by Dion Boyd
An intriguing article by Joshua S. Hill, on the Clean Technica blog posted in December of 2015, examines an attempt by the head of state of African nations to lead a coalition called the African Renewable Energy Initiative (AREI). The primary objective of the AREI is to provide the continent of Africa with 300 GW of renewable energy by 2030. AREI aims to produce 10 GW by 2020, so already we can infer that significant progress is intended to be made over those ten years. This article caught my attention because it is closely related to a documentary I recently watched called Burning in the Sun. This film portrays the mission of West African and Italian Daniel Dembélé on his quest to bring electricity to the rural communities of the Sahara Desert. Immediately after reading the article about AREI, I made the connection between the article and the film. I began to realize that (contrary to popular belief or at least contrary to the non-existent amount of information you hear from media outlets about positive initiatives taking place in Africa) there are people in the world after all who are aware of people living in regions of Africa that do not have access to energy resources, and are taking a stab at resolving some of those issues.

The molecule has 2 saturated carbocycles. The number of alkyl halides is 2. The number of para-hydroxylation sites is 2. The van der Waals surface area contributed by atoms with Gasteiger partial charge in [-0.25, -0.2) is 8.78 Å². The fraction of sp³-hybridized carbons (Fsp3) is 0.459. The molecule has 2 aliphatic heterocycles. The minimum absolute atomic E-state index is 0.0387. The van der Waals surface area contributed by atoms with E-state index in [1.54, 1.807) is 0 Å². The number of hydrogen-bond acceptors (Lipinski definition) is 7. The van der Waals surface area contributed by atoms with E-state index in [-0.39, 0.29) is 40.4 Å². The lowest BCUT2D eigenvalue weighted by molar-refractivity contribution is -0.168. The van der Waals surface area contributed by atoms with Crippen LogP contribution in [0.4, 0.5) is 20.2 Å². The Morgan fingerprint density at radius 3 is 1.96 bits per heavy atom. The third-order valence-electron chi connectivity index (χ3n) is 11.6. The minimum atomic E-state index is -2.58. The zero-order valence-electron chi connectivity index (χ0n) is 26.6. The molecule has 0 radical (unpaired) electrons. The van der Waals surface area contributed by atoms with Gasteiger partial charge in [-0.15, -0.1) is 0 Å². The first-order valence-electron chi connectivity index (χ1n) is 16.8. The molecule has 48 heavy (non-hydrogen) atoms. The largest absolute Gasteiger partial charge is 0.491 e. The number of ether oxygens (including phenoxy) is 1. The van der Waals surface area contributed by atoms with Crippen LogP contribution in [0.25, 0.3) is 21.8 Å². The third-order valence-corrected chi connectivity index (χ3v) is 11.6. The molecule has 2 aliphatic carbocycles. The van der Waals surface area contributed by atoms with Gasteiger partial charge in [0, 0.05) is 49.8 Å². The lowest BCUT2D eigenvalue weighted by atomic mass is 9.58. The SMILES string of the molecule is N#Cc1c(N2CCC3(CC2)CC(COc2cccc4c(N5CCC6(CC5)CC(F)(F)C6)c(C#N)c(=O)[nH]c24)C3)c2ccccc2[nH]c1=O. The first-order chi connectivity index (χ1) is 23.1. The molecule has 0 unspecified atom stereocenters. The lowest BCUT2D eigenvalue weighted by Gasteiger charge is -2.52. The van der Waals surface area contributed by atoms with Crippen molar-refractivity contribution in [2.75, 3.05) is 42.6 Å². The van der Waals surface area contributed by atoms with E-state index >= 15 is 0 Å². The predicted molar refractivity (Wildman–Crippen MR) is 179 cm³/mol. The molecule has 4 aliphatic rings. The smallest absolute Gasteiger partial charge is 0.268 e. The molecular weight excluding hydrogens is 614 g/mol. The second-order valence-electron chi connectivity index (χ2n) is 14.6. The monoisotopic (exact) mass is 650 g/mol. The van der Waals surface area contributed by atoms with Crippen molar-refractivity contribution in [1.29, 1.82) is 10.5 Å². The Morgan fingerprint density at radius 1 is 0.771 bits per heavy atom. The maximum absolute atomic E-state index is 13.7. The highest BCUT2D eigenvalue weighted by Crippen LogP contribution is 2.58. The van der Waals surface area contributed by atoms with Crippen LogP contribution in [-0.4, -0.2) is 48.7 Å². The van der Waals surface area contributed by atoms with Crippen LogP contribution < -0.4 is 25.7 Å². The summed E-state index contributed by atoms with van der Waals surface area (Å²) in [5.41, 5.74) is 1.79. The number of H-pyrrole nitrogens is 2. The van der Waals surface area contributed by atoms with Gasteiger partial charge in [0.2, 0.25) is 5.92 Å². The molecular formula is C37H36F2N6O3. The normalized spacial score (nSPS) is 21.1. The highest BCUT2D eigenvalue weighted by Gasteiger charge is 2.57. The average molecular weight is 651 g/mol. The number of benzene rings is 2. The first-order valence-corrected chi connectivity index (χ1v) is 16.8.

An article in PV-magazine also discusses AREI and mentions that the African Development Bank is planning to “triple” the amount of money it’s putting toward climate projects by 2020. $5 billion a year is the number that is allegedly going to propel this initiative to where they foresee it in 2030. This funding will go toward implementing renewable energy sources that will have the greatest impact such as solar panels (very important for renewable energy in Africa as the continent receives a significant amount of sunlight due to its location at the earth’s equator), purchasing and planting crops that will best mesh with the adjusting climate, and constructing water systems that will provide the rural populations with more access to clean water. [http://www.pv-magazine.com/news/details/beitrag/cop21–african-renewable-energy-initiative-launched–300-gw-2030-target_100022277/#axzz3y1UQ0uaT] If all goes as planned, it seems like this initiative could be a big step toward providing rural African populations with the necessary resources. Judging by the progression of solar panels throughout the 21st century, African nations should be able to produce an abundance of energy if able to obtain an optimal number of solar panels. I also think the abundance of energy will benefit their economy as well, by allowing nations to cut costs on energy spending.